Three weeks ago, one of Donald Trump’s personal lawyers vigorously denied that the commander in chief had anything to do with Donald Trump Jr.’s statement about a secret meeting with a Russian lawyer. However, the validity of those comments was questioned on Monday when The Washington Post reported that Trump had personally dictated the response his elder son would use to address the media. [HuffPo]

Citing frustrations with Mayor Greg Fischer’s leadership, Metro Council skipped over two proposals on Thursday meant to tackle Louisville’s aging sewer system and its $4.3 billion in needs. [C-J/AKN]

Russian intelligence agents attempted to spy on President Emmanuel Macron’s election campaign earlier this year by creating phony Facebook personas, according to a U.S. Congressman and two other people briefed on the effort. [Reuters]

Kentucky officials say unemployment rates have increased in 96 of the state’s 120 counties between June 2016 and June 2017. [WFPL]

Documenting Hate’s catalogue of incidents captures the seeming ordinariness of many of them. [ProPublica]

You already know Matt Bevin’s a thin-skinned coward. So this is likely to set his tiny ego on fire. [Slate]

The Department of Energy’s official press Twitter account apparently wants you to know two things: that there is a fight going on between climate scientists and Secretary of Energy Rick Perry, and that Perry is supposedly winning. [ThinkProgress]

Let’s not hold our breath that some random guy from Oklahoma has a clue what’s in store in Eastern Kentucky. [Ashland Independent]

The chief scout of the Boy Scouts of America has apologised for the remarks made by Donald Trump at the group’s national event [last] week. [BBC]

A social activist from Morehead and a Louisville resident are suing Gov. Matt Bevin after he blocked them from his Facebook and Twitter accounts, claiming he’s violating their constitutional rights to free speech. [Ronnie Ellis]

Older patients who become disoriented or confused after surgery are more than three times more likely to develop dementia later, a new study has found. [WaPo]

A private detective is scheduled to stand trial Aug. 14 on five felony counts of intimidating poll workers and interfering with an election because of his alleged behavior inside the Phelps voting precinct in remote eastern Pike County during the Democratic primary on May 17, 2016. The detective, Keith D. Justice, 51, was employed by Kentucky Senate Minority Leader Ray Jones, D-Pikeville, who faced an aggressive primary challenger in a race with combined campaign spending of nearly $820,000. [John Cheves]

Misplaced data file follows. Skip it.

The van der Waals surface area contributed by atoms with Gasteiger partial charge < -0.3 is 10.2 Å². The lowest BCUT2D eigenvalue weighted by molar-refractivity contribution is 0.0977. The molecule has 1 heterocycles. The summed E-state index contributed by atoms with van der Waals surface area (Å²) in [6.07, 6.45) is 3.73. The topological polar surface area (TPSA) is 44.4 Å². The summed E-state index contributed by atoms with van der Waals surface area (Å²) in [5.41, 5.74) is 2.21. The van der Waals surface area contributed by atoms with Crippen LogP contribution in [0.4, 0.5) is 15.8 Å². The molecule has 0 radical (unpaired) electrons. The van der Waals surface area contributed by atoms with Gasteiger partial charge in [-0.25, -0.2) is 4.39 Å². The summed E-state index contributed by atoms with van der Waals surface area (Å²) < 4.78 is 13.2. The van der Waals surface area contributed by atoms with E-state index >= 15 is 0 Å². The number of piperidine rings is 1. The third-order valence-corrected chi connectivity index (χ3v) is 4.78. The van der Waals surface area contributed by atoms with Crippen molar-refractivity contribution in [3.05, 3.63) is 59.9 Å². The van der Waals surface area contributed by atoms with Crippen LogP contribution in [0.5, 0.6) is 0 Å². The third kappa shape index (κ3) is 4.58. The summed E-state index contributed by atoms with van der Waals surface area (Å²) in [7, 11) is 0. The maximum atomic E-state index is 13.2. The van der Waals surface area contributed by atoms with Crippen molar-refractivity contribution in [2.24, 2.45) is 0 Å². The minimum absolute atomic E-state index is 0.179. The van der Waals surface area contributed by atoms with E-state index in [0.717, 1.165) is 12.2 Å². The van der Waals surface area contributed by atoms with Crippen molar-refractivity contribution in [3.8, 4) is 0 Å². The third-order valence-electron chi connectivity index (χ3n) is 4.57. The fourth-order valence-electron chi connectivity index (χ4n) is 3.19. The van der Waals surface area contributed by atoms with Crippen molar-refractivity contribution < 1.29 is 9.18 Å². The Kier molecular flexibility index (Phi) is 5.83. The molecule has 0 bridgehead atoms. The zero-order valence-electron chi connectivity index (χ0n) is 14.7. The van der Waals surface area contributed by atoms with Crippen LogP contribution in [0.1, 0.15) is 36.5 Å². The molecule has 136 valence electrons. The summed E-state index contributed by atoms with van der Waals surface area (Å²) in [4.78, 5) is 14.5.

The financier Bill Browder has emerged as an unlikely central player in the ongoing investigation of Russian interference in the 2016 elections. Sergei Magnitsky, an attorney Browder hired to investigate official corruption, died in Russian custody in 2009. [The Atlantic]

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Bevin: So Weak He Hides From Critics

Churchill Downs Inc. is turning up the heat on its Big Fish Games division, with the launch in June of a new game called Cooking Craze, that company officials said is already doing better than its popular Gummy Drop was at this stage. [Janet Patton]

The U.S. government ordered family members of employees at its embassy in Venezuela to leave on Thursday as a political crisis deepened ahead of a controversial vote critics contend will end democracy in the oil-rich country. [HuffPo]

Only elected cowards hide from their constituents. The ACLU of Kentucky is asking Matt Bevin to stop blocking constituents from his official social media pages and to open those internet forums to the hundreds of people currently prohibited from engaging him on those accounts. [C-J/AKN]

Donald Trump’s sudden decision to ban transgender personnel from serving in the military has alarmed some senior military officers who were caught off guard by it. [Reuters]

Surprise! Republicans want to kill broadband expansion. In part because they’re dumb as rocks, in part because they don’t want to do anything that may help their fellow man join the 21st Century. [WFPL]

Internal talking points from Donald Trump’s spy chief reveal tensions between Trump and the intelligence community. [ProPublica]

Across the Appalachia Mountains and through the small, rural towns of Kentucky, opioid addiction has become an epidemic, claiming lives and raising taxes in some communities as it wreaks its havoc on communities, children and first responders. [Richmond Register]

The Center for Biological Diversity sued the Trump administration on Wednesday for failing to provide public records about meetings between the Department of the Interior and energy industry executives. The meetings were reportedly about reversing the Obama administration’s rule on coal leasing on federal public lands. [ThinkProgress]

How many people have to die? Potent opioids sold by dealers who profit from the disease of addiction are poisoning Boyd County. [Ashland Independent]